NIK about cooperation between government administration and NGOs

The majority of the audited ministries and provincial offices properly discharged their tasks related to cooperation with NGOs. The organisations were adequately selected for cooperation and granting of subsidies. Also, the organisations’ activity profile in competitions was selected in a way which enabled meeting objectives defined in the Programmes of cooperation. These are underlying documents which define the principles of cooperation between the government administration and non-governmental organisations.

The “Programmes of cooperation with non-governmental organisations” were prepared by most ministries and governors, following consultations with NGOs. In some cases, though, the Programmes were adopted on the dates which made it impossible for them to be effective from their effective dates. NIK has pointed out that none of the Programmes defined indicators or standards enabling real evaluation of their implementation, including the achievement of objectives set out in those documents. As a result, the evaluation of the Programmes’ implementation was limited to the analysis of numbers and values of granted subsidies and calculation of material effects achieved as part of subsidised projects.

The audited public institutions in most cases properly held NGOs to account for the performance of their public tasks. Single cases in two ministries and three provincial offices were an exception. NIK has noted, though, that the institutions do not control the use of subsidies on project implementation sites as often as required.

The NIK audit revealed improvement in the activity of the National Institute of Freedom since the 2019 audit. The audit in 2020 showed that the Institute discharged its tasks in line with applicable law and properly fulfilled its function of the Managing Authority of the government programmes to support the civil society development. The National Institute of Freedom implemented seven out of nine recommendations made by NIK after its audit in 2019.

In the majority of cases, NGOs complied with the terms of contracts on subsidising public tasks allocated to them. Irregularities were mostly related to running the register and accounting documentation and they occurred in half of the audited organisations. More significant irregularities were less frequent. The Slovak Association in Poland when constructing the Slovak Community Centre provided false information in their reports. Moreover, that task was performed not in compliance with the submitted offer and against the subsidy agreement. There were also two cases of double financing of tasks. Not all beneficiaries met their obligations related to information and promotion, defined in the performance contracts.

Most non-governmental organisations taking part in the questionnaire survey (72.8%) are satisfied with cooperation with the government administration. The majority of them seek financial support but also try to cooperate by taking part in consultations on legal acts, joint teams’ meetings or by taking benefit of honorary patronage. Small entities find it difficult to provide their own contribution. Issues include late notices of competitions (which leave one with little time to perform a task) as well as complex and non-transparent conditions of applying for subsidies. Many organisations stated that they experienced problems with obtaining information on competitions organised by the government administration and suggested improving the way of notifying the public about them, e.g. by creating a single platform with notices or standardising the way of providing information on the competitions.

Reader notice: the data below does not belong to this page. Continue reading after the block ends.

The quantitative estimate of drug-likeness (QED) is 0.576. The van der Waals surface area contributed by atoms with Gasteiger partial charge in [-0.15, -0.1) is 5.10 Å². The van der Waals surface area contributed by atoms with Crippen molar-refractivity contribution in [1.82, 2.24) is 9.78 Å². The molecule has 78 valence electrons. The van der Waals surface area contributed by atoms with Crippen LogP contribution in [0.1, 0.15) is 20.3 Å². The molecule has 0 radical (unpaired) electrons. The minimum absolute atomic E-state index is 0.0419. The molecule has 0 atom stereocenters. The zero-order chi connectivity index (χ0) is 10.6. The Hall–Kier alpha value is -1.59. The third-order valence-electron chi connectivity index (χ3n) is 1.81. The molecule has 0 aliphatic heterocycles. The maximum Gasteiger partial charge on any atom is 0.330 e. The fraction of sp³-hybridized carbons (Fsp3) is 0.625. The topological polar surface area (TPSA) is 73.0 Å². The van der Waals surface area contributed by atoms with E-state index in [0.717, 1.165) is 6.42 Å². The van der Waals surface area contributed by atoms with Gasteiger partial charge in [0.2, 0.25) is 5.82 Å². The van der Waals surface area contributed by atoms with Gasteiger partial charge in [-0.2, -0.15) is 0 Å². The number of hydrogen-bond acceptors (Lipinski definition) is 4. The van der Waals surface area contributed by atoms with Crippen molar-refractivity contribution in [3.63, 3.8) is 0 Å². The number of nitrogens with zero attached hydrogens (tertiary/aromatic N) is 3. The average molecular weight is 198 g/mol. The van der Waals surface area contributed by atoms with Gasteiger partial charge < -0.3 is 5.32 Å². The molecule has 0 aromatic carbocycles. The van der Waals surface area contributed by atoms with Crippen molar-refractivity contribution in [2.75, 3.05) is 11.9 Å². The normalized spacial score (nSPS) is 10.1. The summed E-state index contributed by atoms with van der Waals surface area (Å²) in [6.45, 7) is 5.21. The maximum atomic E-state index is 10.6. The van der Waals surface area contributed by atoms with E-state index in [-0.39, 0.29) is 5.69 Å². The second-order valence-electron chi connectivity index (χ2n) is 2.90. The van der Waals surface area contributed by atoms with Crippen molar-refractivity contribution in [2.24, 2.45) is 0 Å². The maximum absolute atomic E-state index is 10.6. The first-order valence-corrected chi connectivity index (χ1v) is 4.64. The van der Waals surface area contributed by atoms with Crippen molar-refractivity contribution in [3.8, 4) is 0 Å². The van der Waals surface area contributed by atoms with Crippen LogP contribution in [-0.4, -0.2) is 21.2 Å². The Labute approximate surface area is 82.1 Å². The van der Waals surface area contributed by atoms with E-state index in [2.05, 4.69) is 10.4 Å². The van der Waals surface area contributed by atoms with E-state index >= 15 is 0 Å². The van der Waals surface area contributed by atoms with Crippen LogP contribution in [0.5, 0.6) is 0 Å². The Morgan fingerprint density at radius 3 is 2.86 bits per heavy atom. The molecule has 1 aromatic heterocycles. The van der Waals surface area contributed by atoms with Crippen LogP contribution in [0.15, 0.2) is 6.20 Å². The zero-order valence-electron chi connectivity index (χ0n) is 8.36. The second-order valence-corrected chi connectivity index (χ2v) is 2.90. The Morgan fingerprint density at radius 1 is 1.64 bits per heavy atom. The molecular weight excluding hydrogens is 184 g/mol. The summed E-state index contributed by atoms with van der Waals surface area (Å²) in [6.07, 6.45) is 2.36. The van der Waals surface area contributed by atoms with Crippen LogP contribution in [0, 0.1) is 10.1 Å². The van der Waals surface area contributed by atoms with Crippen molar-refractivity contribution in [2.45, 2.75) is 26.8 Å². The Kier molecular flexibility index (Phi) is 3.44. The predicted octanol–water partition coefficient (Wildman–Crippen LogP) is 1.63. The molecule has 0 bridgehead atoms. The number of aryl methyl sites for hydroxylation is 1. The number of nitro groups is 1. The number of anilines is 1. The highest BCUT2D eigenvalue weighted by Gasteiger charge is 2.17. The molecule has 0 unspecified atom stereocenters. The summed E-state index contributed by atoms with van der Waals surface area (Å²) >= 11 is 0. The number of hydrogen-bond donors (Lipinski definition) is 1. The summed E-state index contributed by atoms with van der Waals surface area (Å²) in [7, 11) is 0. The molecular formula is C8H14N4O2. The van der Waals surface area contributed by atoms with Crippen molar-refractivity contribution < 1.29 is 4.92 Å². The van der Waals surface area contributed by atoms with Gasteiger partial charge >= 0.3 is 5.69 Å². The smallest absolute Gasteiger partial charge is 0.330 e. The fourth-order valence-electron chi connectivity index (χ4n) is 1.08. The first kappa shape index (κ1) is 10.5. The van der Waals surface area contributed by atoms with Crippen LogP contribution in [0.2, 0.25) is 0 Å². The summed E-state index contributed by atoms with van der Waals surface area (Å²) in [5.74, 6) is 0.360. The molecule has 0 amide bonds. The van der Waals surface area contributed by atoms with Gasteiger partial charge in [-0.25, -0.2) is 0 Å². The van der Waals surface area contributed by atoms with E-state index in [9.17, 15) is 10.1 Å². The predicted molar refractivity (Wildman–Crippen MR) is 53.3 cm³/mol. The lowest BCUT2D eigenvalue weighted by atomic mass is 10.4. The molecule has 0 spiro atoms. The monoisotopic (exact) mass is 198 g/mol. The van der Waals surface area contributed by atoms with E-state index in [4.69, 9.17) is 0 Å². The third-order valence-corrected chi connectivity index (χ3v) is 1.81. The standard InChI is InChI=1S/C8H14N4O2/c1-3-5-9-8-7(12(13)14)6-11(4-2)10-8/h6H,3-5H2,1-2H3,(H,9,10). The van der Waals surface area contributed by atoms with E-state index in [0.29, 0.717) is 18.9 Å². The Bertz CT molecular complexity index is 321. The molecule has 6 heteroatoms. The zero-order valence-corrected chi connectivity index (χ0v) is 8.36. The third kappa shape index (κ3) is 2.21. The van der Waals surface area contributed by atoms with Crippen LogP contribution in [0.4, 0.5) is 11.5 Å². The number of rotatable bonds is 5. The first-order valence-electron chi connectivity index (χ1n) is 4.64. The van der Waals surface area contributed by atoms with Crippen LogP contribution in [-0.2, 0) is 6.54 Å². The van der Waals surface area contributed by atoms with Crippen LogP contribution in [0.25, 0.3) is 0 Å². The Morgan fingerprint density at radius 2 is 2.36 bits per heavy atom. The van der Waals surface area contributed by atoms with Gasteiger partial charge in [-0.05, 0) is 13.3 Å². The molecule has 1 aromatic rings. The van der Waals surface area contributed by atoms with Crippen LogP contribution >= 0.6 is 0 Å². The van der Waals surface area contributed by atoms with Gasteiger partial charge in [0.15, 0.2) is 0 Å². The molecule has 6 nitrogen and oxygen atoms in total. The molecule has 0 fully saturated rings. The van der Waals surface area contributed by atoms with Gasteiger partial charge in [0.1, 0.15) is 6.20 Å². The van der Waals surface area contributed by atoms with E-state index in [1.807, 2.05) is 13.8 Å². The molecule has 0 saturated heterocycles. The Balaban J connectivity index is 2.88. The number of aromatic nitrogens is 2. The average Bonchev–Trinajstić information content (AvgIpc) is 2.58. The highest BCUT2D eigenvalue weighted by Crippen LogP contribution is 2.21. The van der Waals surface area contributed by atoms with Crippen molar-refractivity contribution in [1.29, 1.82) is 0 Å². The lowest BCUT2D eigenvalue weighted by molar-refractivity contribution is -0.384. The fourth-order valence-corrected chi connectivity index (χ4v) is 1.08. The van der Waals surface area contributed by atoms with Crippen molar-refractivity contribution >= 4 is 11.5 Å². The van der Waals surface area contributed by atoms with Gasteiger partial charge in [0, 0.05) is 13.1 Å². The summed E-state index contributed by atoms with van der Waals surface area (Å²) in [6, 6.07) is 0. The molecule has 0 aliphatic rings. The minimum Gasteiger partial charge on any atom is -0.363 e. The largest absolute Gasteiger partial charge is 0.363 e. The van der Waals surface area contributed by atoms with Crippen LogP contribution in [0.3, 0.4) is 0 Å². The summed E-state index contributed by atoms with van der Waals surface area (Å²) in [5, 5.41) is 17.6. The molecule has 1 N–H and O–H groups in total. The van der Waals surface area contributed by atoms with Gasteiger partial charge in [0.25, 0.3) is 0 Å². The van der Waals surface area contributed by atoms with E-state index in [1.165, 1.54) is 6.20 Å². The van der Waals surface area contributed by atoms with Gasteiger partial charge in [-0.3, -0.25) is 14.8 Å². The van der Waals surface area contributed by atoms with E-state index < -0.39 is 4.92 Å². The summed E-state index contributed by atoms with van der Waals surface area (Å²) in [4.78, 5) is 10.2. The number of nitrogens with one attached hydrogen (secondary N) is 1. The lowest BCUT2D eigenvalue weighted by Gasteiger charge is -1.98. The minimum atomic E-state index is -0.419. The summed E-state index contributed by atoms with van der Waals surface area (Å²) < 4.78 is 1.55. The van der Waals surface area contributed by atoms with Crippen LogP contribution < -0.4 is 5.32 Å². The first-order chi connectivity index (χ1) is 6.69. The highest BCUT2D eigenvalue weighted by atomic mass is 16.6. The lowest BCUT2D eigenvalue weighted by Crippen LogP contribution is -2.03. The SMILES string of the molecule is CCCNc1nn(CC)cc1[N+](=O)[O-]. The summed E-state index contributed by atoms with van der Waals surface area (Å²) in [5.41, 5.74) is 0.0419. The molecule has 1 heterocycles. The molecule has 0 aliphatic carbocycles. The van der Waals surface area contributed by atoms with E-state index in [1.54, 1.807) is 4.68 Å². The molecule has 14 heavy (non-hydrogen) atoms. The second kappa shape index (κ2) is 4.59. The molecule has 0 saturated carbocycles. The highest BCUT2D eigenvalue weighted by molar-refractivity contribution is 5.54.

NIK has positively evaluated tasks performed by the Government Commissioner for Civil Society as well as by the Chairman and the Public Benefit Committee. The Chancellery of the President of the Council of Ministers accordingly discharged its duties to support the Government Commissioner for Civil Society as well as the Chairman and the Public Benefit Committee.


The type of irregularities identified by the NIK audits in non-governmental organisations has pointed to the need for changes in the systems of supervision over beneficiaries adopted in the ministries and provincial offices, including verification of reports filed by beneficiaries.

NIK has recommended that the government administration bodies should:

  • strengthen supervision over public task performance by increasing the number of controls of subsidised projects (so-called project site inspections) and introduce effective mechanisms of controlling reports filed by beneficiaries;  
  • work out principles to prevent double financing of the same expenditures from public funds and guarantee their execution by adding relevant provisions to subsidy agreements;
  • develop guidelines specifying the principles of running a separate accounting register for funds and expenditures related to public task performance and guarantee their execution by adding relevant provisions to subsidy agreements.

NGOs should absolutely observe contractual provisions when performing public tasks allocated to them.

The Council of Ministers should take a legislative initiative to amend the Act on Public Benefit Activity and Voluntary Work in the following terms:

  • further specify provisions defining elements that should be included in the long-term programme for cooperation with non-governmental organisations;
  • defining indicators and standards in the Programmes of cooperation for the achievement of the Programmes’ specific objectives should be made obligatory.

Article informations

Date of creation:
07 July 2021 16:07
Date of publication:
07 July 2021 16:07
Published by:
Marta Połczyńska
Date of last change:
07 July 2021 16:07
Last modified by:
Marta Połczyńska
NGO acronym and a pile of hands in the gesture of cooperation © Adobe Stock

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